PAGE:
Mayer says that if organizations haven't started their migration process already, they should start now to ensure a smooth transition. Insight suggests organizations follow the following steps:
Phase I: Discovery and Analysis. In this step, businesses need to undertake a detailed environmental discovery to uncover which servers and applications are operating on the software.
Phase 2: Actual Migration. Organizations have a number of choices here that can be pursued in combination. They can pursue software upgrades, including enterprise-class data center and hybrid cloud solutions that can be simple to deploy, cost-effective, application-focused and user-centric. They can undertake hardware upgrades, as Windows Server 2012 requires new powerful hardware that can deliver improved energy efficiency. And they can pursue cloud-based solutions, giving them a flexible platform that allows businesses to rapidly build, deploy and manage applications across a global network of Microsoft-managed data centers.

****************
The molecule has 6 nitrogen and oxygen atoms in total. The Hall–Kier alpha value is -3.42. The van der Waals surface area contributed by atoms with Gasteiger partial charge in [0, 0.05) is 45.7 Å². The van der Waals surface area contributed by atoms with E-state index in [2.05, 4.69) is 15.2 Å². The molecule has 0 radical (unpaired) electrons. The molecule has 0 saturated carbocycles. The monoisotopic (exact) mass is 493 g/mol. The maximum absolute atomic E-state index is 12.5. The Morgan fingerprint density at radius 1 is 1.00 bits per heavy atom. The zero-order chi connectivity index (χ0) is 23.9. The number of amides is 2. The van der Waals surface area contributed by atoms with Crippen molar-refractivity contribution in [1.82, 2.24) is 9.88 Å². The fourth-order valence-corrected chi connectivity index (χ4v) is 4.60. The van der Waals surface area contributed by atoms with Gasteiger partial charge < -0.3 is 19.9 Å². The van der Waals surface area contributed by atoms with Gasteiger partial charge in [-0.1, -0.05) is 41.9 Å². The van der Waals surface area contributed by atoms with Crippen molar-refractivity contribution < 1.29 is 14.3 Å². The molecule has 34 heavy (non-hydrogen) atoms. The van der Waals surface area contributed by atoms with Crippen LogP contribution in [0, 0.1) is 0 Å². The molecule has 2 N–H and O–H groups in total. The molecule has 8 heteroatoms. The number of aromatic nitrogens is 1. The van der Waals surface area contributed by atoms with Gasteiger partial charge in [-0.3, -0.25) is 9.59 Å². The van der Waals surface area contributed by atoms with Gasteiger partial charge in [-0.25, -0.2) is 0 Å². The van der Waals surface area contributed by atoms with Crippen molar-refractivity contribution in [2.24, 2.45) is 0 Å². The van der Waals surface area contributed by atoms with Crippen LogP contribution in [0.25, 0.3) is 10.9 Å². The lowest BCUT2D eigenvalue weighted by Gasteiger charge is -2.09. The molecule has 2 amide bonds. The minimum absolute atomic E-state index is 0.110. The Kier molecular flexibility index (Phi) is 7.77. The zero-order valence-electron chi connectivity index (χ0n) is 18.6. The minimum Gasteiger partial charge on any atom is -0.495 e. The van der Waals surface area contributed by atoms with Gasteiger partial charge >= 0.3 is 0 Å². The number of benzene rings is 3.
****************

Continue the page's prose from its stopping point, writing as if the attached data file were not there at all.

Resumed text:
Phase 3: Monitoring. Finally, to ensure zero downtime or negative effects from the migration, the IT organization must continue to monitor for 24 to 48 hours after the migration.
"There isn't one solution for all businesses," Mayer says. "Based on our experience working with clients, we're seeing this issue cut across all industries and company sizes, and every business may need to budget time, finances and human resources to address it. Whether the businesses we work with choose to replace servers, upgrade software or migrate to the cloud, there are critical decisions to be made that could take a good part of the coming year to address."
Sign up for CIO Asia eNewsletters.